BY STEVE KRAH
Zac Ryan does not have to be the last pitcher on the mound for his team to act like a closer.
Ryan, a 2013 Andrean High School graduate, learned in his first professional baseball season in 2017 to take a game-ending mentality to him no matter the situation.
“Even in my one start, I was told to act like you’re closing,” says Ryan, who went 2-2 with a 1.95 earned run average while finishing 14 of 21 games at Orem and Burlington.
The 6-foot-1 right-hander was selected in the 23rd round of the 2017 Major League Baseball First-Year Player Draft by the Los Angeles Angels.
Ryan was a closer at Georgia Tech where he posted a 3-5 record, 3.33 ERA and team-best five saves in 27 appearances (all in relief) as a senior. In four seasons, he was 16-12 with a 4.65 ERA and 14 saves in 89 games (77 as a reliever).
“I was really happy with my season,” says Ryan, 23, of his first pro experience. “I worked with some really good pitching coaches and coordinators. They taught us grips and different pitches and helped us get better. It wasn’t a cookie cutter type of program where they tried to get everybody to do the same thing.”
Jonathan Van Eaton and Mike Burns shared pitching coach duties for the Rookie-level Pioneer League’s Orem Owlz while Jairo Cuevas led hurlers for the Low Class-A Midwest League’s Burlington Bees. Tom Nieto was the Orem manager while Adam Melhuse was the Burlington skipper.
The Angels organization wants its pitchers to attack hitters and — when possible — get outs within the first three pitches.
“They wanted us to go 0-2 (in the count) as much as possible,” says Ryan. This approach was to keep pitch counts down and to give hitters less opportunities to see what the pitcher had to offer.
Ryan found that the big difference between college and pro ball is that minor league batters are more aggressive.
“It was easy to get people to chase pitches (for strikeouts and out pitches) in pro ball,” says Ryan. “You also had a lot more freedom (as a pro). You do what you want to do with your career, but they are going to guide you with it. In college, they give you a role.”
As an Angels farmhand, Ryan says he worked the right side of the plate often with his sinker and slider, looking for ground balls or weak contact. He also mixed in a change-up.
While his velocity sat at between 92 and 94 mph and touched 95 and 96 mph a time or two, Ryan continued to stay away from being a max-effort pitcher.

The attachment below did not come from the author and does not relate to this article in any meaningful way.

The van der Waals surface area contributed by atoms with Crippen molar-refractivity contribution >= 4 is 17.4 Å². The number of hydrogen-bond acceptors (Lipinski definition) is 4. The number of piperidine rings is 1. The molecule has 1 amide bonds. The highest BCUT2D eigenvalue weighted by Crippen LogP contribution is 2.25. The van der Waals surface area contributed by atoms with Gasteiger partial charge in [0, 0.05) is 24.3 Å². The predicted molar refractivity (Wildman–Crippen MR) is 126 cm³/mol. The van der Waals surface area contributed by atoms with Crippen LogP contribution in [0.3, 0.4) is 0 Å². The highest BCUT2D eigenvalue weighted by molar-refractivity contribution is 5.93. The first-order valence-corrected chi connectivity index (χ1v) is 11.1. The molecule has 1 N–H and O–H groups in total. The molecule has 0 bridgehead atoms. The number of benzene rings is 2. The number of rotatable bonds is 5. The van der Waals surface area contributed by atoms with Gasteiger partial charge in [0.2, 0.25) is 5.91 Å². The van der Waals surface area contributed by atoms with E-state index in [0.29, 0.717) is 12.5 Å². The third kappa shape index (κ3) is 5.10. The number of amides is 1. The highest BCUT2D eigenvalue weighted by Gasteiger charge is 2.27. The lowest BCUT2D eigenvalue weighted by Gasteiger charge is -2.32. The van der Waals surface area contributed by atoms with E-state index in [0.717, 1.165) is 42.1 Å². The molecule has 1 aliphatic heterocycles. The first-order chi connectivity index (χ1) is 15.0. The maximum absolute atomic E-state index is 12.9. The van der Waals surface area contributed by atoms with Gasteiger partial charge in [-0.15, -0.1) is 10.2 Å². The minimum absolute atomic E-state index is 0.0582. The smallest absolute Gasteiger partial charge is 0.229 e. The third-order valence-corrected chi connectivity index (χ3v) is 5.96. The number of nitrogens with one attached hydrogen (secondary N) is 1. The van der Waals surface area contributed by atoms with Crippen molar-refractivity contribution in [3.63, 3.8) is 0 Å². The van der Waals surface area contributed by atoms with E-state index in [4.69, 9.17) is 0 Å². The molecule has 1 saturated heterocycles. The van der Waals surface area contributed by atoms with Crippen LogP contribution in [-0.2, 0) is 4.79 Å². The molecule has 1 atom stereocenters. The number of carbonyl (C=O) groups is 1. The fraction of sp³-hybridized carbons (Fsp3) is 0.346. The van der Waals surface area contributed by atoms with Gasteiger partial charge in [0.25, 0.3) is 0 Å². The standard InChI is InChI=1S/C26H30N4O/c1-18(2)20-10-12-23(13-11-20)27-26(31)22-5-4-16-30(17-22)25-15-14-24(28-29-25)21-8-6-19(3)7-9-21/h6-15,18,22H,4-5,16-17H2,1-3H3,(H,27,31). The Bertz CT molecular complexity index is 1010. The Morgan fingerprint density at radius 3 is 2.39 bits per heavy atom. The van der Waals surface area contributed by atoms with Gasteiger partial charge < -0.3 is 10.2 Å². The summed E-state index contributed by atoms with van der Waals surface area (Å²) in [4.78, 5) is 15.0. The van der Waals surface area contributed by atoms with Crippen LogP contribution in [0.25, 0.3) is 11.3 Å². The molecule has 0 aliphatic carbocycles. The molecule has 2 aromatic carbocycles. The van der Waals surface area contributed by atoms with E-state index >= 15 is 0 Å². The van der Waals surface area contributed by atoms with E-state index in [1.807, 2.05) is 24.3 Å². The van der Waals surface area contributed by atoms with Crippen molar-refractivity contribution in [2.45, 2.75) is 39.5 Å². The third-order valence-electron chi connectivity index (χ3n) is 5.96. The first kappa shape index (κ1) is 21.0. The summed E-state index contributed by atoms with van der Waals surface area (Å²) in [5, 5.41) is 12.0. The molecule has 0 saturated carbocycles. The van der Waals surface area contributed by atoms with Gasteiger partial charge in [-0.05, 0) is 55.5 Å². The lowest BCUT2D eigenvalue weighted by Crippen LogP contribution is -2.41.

“That way I can get more movement and place it where I want to,” says Ryan. “I’m serious with mechanics. I’ve never been too jerky-jerky and had a slow wind-up and slow delivery.”
Since he reached his limit during the spring and summer, the Angels opted not to send Ryan to instructional league or winter ball. Instead, he will follow a prescribed program while also working with his personal pitching coach since age 7 — John Coddington of Michiana Sports Medicine.
“He’s like a second dad to me,” says Ryan, who lives in Chesterton and is the son of Henry and Jill Ryan and has an older sister named Kelly.
At Georgia Tech, Ryan played four seasons for head coach Danny Hall and had Jason Howell as his pitching coach the while time.
“He taught me about sequencing and how to use pitches to set up pitches,” says Ryan. “I learned a lot of about who I was as a pitcher. I never threw a slider before college. I also learned the mentality I needed to be a closer. That brought me all the success I’ve had.”
Ryan was a freshman at Andrean with a 3-1 record when the 59ers won the IHSAA Class 3A state title in 2010 for Indiana High School Baseball Coaches Association Hall of Famer Dave Pishkur. Ryan was in the rotation for the season, but it was senior left-hander Sean Manaea (now with the Oakland Athletics) that took the ball in the semistate and senior right-hander Ken Mahala in the state championship game.
Ryan credits the Pishkurs — Dave and his son Ryan — for teaching him tenacity.
“They taught me how to take a leadership role,” says Ryan. “That gave ave me a lot of confidence, which is something you need on the mound.
“That program is about fighting and never quitting. That’s the biggest takeaway you get from there. And it’s any part of your life. It doesn’t have to be sports. You have to keep on pushing because you never know what’s going to happen.”
Zac Ryan, a product of Andrean High School, made his professional baseball debut in the Los Angeles Angels organization in 2017. (Burlington Bees Photo)